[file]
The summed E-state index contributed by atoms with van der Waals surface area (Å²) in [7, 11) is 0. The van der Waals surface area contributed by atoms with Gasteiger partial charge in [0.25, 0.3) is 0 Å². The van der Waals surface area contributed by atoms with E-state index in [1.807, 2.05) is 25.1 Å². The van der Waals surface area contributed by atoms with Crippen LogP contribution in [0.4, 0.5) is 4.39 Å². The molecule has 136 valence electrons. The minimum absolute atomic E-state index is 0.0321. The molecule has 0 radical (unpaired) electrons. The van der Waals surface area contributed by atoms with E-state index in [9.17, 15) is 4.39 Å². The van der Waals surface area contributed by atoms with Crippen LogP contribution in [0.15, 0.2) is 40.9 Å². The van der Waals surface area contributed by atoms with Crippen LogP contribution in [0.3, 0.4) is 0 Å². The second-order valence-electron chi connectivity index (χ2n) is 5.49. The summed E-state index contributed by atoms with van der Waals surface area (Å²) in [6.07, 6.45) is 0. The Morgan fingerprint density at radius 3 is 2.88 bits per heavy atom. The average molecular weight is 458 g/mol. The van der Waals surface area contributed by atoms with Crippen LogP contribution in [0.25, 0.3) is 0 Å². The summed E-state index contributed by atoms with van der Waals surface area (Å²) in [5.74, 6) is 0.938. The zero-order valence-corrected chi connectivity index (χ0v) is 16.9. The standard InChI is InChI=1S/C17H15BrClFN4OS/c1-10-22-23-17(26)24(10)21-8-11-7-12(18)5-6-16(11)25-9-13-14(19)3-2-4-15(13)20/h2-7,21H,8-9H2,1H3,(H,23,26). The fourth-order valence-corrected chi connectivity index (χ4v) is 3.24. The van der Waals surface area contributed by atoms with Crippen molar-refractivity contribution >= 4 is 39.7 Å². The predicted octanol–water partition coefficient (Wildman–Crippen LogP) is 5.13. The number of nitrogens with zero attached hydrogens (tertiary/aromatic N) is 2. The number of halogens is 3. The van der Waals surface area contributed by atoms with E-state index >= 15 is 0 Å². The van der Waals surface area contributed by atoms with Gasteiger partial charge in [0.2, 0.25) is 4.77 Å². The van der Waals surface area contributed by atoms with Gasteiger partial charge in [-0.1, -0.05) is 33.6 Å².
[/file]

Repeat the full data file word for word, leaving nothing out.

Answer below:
The summed E-state index contributed by atoms with van der Waals surface area (Å²) in [7, 11) is 0. The van der Waals surface area contributed by atoms with Gasteiger partial charge in [0.25, 0.3) is 0 Å². The van der Waals surface area contributed by atoms with E-state index in [1.807, 2.05) is 25.1 Å². The van der Waals surface area contributed by atoms with Crippen LogP contribution in [0.4, 0.5) is 4.39 Å². The molecule has 136 valence electrons. The minimum absolute atomic E-state index is 0.0321. The molecule has 0 radical (unpaired) electrons. The van der Waals surface area contributed by atoms with E-state index in [9.17, 15) is 4.39 Å². The van der Waals surface area contributed by atoms with Crippen LogP contribution in [0.15, 0.2) is 40.9 Å². The van der Waals surface area contributed by atoms with Crippen LogP contribution in [0.3, 0.4) is 0 Å². The second-order valence-electron chi connectivity index (χ2n) is 5.49. The summed E-state index contributed by atoms with van der Waals surface area (Å²) in [6.07, 6.45) is 0. The Morgan fingerprint density at radius 3 is 2.88 bits per heavy atom. The average molecular weight is 458 g/mol. The van der Waals surface area contributed by atoms with Crippen LogP contribution in [0.25, 0.3) is 0 Å². The summed E-state index contributed by atoms with van der Waals surface area (Å²) in [5.74, 6) is 0.938. The zero-order valence-corrected chi connectivity index (χ0v) is 16.9. The standard InChI is InChI=1S/C17H15BrClFN4OS/c1-10-22-23-17(26)24(10)21-8-11-7-12(18)5-6-16(11)25-9-13-14(19)3-2-4-15(13)20/h2-7,21H,8-9H2,1H3,(H,23,26). The fourth-order valence-corrected chi connectivity index (χ4v) is 3.24. The van der Waals surface area contributed by atoms with Crippen molar-refractivity contribution >= 4 is 39.7 Å². The predicted octanol–water partition coefficient (Wildman–Crippen LogP) is 5.13. The number of nitrogens with zero attached hydrogens (tertiary/aromatic N) is 2. The number of halogens is 3. The van der Waals surface area contributed by atoms with E-state index >= 15 is 0 Å². The van der Waals surface area contributed by atoms with Gasteiger partial charge in [0.2, 0.25) is 4.77 Å². The van der Waals surface area contributed by atoms with Gasteiger partial charge in [-0.1, -0.05) is 33.6 Å².